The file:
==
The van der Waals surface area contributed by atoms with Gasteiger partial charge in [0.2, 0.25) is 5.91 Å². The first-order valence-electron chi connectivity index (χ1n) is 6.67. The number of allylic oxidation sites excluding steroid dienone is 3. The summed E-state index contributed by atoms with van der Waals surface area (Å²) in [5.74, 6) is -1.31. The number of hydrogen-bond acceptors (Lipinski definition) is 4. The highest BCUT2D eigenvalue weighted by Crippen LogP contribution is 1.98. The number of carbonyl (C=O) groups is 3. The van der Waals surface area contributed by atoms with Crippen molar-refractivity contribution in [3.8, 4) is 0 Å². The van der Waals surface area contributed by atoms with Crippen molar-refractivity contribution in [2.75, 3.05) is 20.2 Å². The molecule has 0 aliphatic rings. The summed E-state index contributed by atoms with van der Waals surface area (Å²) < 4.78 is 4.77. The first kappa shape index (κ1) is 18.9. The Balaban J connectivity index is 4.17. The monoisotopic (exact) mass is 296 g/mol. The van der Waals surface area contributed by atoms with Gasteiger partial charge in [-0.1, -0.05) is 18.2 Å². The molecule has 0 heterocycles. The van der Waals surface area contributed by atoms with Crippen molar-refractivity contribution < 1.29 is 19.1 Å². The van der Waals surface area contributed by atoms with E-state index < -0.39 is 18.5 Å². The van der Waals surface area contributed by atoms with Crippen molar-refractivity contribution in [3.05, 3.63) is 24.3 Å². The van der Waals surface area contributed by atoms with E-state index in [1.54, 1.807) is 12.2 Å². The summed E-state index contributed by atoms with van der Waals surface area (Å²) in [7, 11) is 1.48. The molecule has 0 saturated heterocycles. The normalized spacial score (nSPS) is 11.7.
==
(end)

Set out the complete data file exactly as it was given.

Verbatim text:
The van der Waals surface area contributed by atoms with Gasteiger partial charge in [0.2, 0.25) is 5.91 Å². The first-order valence-electron chi connectivity index (χ1n) is 6.67. The number of allylic oxidation sites excluding steroid dienone is 3. The summed E-state index contributed by atoms with van der Waals surface area (Å²) in [5.74, 6) is -1.31. The number of hydrogen-bond acceptors (Lipinski definition) is 4. The highest BCUT2D eigenvalue weighted by Crippen LogP contribution is 1.98. The number of carbonyl (C=O) groups is 3. The van der Waals surface area contributed by atoms with Crippen molar-refractivity contribution in [3.8, 4) is 0 Å². The van der Waals surface area contributed by atoms with Crippen molar-refractivity contribution in [2.75, 3.05) is 20.2 Å². The molecule has 0 aliphatic rings. The summed E-state index contributed by atoms with van der Waals surface area (Å²) < 4.78 is 4.77. The first kappa shape index (κ1) is 18.9. The Balaban J connectivity index is 4.17. The monoisotopic (exact) mass is 296 g/mol. The van der Waals surface area contributed by atoms with Gasteiger partial charge in [-0.1, -0.05) is 18.2 Å². The molecule has 0 heterocycles. The van der Waals surface area contributed by atoms with Crippen molar-refractivity contribution < 1.29 is 19.1 Å². The van der Waals surface area contributed by atoms with E-state index < -0.39 is 18.5 Å². The van der Waals surface area contributed by atoms with Crippen molar-refractivity contribution in [3.05, 3.63) is 24.3 Å². The van der Waals surface area contributed by atoms with E-state index in [1.54, 1.807) is 12.2 Å². The summed E-state index contributed by atoms with van der Waals surface area (Å²) in [7, 11) is 1.48. The molecule has 0 saturated heterocycles. The normalized spacial score (nSPS) is 11.7.